The other thing that people don’t realize, especially in the Bay Area, is the overhead of running restaurants. At market rate, you're paying at least $8,000 to $15,000 a month on rent. So if you were making any margin off of your food and your labor, that is going to your rent and to your taxes.
Photo credit: Angela Hong Media
Tell us about the co-op or worker-owned model for restaurants. What does that mean, and what does it look like? And as you thought about how your own restaurant might evolve and change during the pandemic, where did you draw inspiration from?
The concept of worker ownership is twofold. One, that your employees get to have a say in the decisions that the business makes – they get a vote and have agency to participate in the process. And two, they have a right to share in the profits from what the business makes. And by nature of having that profit shared among workers, there's sort of a collective approach to the success of that business. It's not just one person looking out for themselves.
Because I was a labor organizer, I saw the power of workers building something for themselves, figuring out what they need and want, and building that confidence. I had been a part of worker co-ops—in fact, I built my baking career working at Arizmendi Bakery in Emeryville. When Reem’s becomes worker-owned, my wish is not for us to be worker-owned on an island, but to spread these models of democracy and empower employees. To build an ecosystem of support.
The people who are most connected to the problem are going to be the ones to come up with the solutions. And that is the workers in the industry, who come primarily from BIPOC communities.
Give us the big idea behind the apprenticeship program you are building, Sumoud, and walk us through the journey that you're on with it.
Sumoud was inspired by an Arabic word that we use most often to describe Palestinians and their steadfastness as they work towards liberation. When the pandemic hit, we knew that we were going to need this steadfastness. We knew that we were going to see a recession. We're going to see all of these shocks of disaster capitalism coming our way, and we're going to have to build our resilience—our steadfastness—to be able to build a vision for a better world.
Everybody was asking, "How are we going to change the restaurant industry? How are we going to solve racism in the restaurant industry? How are we going to dismantle patriarchy?" And no one was asking the right people. The people who are most connected to the problem are going to be the ones to come up with the solutions. And that is the workers in the industry, who come primarily from BIPOC communities.
So we wanted to build an apprenticeship program, to learn together. We developed this very ambitious curriculum that in which we set out to understand how food intersects with systems of power and oppression, and then build concrete skills in leadership and effective cooperation.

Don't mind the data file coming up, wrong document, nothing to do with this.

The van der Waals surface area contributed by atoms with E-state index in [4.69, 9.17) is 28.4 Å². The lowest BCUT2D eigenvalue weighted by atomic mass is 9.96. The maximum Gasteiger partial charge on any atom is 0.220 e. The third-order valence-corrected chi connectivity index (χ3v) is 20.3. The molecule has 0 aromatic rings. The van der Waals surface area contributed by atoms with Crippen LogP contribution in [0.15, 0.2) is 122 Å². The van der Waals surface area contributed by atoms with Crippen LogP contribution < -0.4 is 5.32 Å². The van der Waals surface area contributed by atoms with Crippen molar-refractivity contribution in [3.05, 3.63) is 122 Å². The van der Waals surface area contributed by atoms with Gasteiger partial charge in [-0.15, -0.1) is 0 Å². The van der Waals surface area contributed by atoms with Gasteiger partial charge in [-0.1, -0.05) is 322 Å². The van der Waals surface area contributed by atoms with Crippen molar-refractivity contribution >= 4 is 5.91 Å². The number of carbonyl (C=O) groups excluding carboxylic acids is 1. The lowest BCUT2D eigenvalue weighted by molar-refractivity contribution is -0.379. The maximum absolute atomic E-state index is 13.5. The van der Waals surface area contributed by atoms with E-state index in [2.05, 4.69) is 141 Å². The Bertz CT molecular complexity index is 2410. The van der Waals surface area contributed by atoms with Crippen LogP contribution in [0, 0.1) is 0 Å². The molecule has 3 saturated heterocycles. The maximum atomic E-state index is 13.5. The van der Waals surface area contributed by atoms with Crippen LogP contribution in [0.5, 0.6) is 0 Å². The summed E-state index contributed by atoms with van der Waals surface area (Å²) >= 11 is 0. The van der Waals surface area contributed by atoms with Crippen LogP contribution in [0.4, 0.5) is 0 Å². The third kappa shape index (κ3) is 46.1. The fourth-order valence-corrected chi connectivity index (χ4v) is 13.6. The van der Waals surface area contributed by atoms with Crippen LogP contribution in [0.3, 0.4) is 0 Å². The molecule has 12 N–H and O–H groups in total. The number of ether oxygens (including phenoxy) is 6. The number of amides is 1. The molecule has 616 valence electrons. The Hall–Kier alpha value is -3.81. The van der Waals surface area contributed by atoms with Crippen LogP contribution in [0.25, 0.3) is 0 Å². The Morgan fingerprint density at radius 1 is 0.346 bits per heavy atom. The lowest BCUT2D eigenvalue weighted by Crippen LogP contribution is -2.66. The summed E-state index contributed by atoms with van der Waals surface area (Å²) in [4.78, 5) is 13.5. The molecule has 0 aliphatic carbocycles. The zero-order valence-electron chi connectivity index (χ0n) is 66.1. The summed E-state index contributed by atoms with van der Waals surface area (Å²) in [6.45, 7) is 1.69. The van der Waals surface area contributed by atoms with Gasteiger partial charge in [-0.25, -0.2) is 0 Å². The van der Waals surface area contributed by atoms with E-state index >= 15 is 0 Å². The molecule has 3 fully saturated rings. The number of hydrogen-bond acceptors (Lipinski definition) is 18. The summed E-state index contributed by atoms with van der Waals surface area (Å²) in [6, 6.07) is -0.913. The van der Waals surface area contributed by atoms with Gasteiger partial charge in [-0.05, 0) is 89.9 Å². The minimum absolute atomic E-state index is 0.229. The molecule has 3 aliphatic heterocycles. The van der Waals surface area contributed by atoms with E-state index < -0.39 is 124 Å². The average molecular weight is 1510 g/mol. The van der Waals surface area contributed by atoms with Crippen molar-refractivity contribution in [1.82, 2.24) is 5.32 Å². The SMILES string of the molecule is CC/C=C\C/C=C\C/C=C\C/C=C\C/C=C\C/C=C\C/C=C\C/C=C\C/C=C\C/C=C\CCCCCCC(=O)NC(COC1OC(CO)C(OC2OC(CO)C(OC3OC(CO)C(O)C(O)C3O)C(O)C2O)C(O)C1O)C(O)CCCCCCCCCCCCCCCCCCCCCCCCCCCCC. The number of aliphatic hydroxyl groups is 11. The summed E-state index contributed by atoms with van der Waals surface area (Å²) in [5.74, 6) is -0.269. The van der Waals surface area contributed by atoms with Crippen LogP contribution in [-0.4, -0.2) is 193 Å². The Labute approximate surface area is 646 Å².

We started that curriculum in January. We have about 18 people across both Reem’s locations who participate in Samoud. And we've already seen changes in the way they are at work, the way they show up, the way they approach problems. The change and the shift in peoples’ psyches being at Reem's. We hope that by the end of that program, folks will feel motivated and equipped to be a part of a worker buyout group that will determine how the new worker-owned restaurant will run. We have been working on all of this with the help of community partners too, like Project Equity and the Sustainable Economies Law Center.
Give us a preview of your new cookbook that's coming out in April.
Arabiyya is really an invitation into my life as an Arab in diaspora, as an organizer—but really as someone who is trying to find purpose. It's a beautiful book featuring the Arab table and food from my life that has influenced who I am as a chef, and as a cook, and as a community organizer, with beautiful illustrations from Cece Carpio, a local artist and amazing muralist here in the Bay Area. It's not traditional. It's cut with five beautiful essays that talk about the journey of my life, and then the food sort of weaves into the stories.
It was a labor of love. It took me two and a half years. And I couldn't have chosen a better time, because I think that in the grief of the upheaval wrought by the pandemic, there was just so much clarity about what is my purpose and where I want to direct my energy. So the book kind of ends at the pandemic—though the story obviously continues, as we continue to build out our own worker ownership model at Reem’s.
I think anybody can pick it up, and cook these recipes. “Arab hospitality is really for everyone,” is kind of the motto. The hope is that you find a little piece in yourself from it.